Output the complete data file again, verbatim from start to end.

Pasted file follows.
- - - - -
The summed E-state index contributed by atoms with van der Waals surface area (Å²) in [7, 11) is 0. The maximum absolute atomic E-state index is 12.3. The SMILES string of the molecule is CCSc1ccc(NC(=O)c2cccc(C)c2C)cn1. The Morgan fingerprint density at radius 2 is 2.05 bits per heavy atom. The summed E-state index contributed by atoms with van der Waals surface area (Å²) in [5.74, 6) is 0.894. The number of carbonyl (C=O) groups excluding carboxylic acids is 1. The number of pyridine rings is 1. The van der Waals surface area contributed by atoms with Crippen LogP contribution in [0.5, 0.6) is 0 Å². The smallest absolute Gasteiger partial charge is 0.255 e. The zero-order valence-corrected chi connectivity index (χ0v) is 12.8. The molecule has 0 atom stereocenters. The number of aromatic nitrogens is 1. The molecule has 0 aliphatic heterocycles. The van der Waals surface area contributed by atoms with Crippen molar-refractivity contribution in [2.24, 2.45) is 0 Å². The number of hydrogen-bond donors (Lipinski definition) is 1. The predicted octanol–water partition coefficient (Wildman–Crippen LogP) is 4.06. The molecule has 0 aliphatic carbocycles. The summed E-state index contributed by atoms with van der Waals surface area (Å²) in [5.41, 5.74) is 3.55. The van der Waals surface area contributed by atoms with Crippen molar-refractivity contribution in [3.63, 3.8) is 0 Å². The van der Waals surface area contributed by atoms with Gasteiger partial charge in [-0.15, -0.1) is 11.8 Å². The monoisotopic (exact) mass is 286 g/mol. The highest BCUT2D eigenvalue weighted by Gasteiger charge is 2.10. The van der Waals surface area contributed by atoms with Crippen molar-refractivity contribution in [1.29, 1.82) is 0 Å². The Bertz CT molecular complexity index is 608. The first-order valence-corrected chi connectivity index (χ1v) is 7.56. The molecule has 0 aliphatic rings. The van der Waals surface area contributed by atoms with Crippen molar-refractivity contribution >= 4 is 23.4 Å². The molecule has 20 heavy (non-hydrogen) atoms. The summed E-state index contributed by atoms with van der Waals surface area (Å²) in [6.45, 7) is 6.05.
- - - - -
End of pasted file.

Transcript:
The summed E-state index contributed by atoms with van der Waals surface area (Å²) in [7, 11) is 0. The maximum absolute atomic E-state index is 12.3. The SMILES string of the molecule is CCSc1ccc(NC(=O)c2cccc(C)c2C)cn1. The Morgan fingerprint density at radius 2 is 2.05 bits per heavy atom. The summed E-state index contributed by atoms with van der Waals surface area (Å²) in [5.74, 6) is 0.894. The number of carbonyl (C=O) groups excluding carboxylic acids is 1. The number of pyridine rings is 1. The van der Waals surface area contributed by atoms with Crippen LogP contribution in [0.5, 0.6) is 0 Å². The smallest absolute Gasteiger partial charge is 0.255 e. The zero-order valence-corrected chi connectivity index (χ0v) is 12.8. The molecule has 0 atom stereocenters. The number of aromatic nitrogens is 1. The molecule has 0 aliphatic heterocycles. The van der Waals surface area contributed by atoms with Crippen molar-refractivity contribution in [2.24, 2.45) is 0 Å². The number of hydrogen-bond donors (Lipinski definition) is 1. The predicted octanol–water partition coefficient (Wildman–Crippen LogP) is 4.06. The molecule has 0 aliphatic carbocycles. The summed E-state index contributed by atoms with van der Waals surface area (Å²) in [5.41, 5.74) is 3.55. The van der Waals surface area contributed by atoms with Crippen molar-refractivity contribution in [3.63, 3.8) is 0 Å². The van der Waals surface area contributed by atoms with Gasteiger partial charge in [-0.15, -0.1) is 11.8 Å². The monoisotopic (exact) mass is 286 g/mol. The highest BCUT2D eigenvalue weighted by Gasteiger charge is 2.10. The van der Waals surface area contributed by atoms with Crippen molar-refractivity contribution in [1.29, 1.82) is 0 Å². The Bertz CT molecular complexity index is 608. The first-order valence-corrected chi connectivity index (χ1v) is 7.56. The molecule has 0 aliphatic rings. The van der Waals surface area contributed by atoms with Crippen molar-refractivity contribution >= 4 is 23.4 Å². The molecule has 20 heavy (non-hydrogen) atoms. The summed E-state index contributed by atoms with van der Waals surface area (Å²) in [6.45, 7) is 6.05.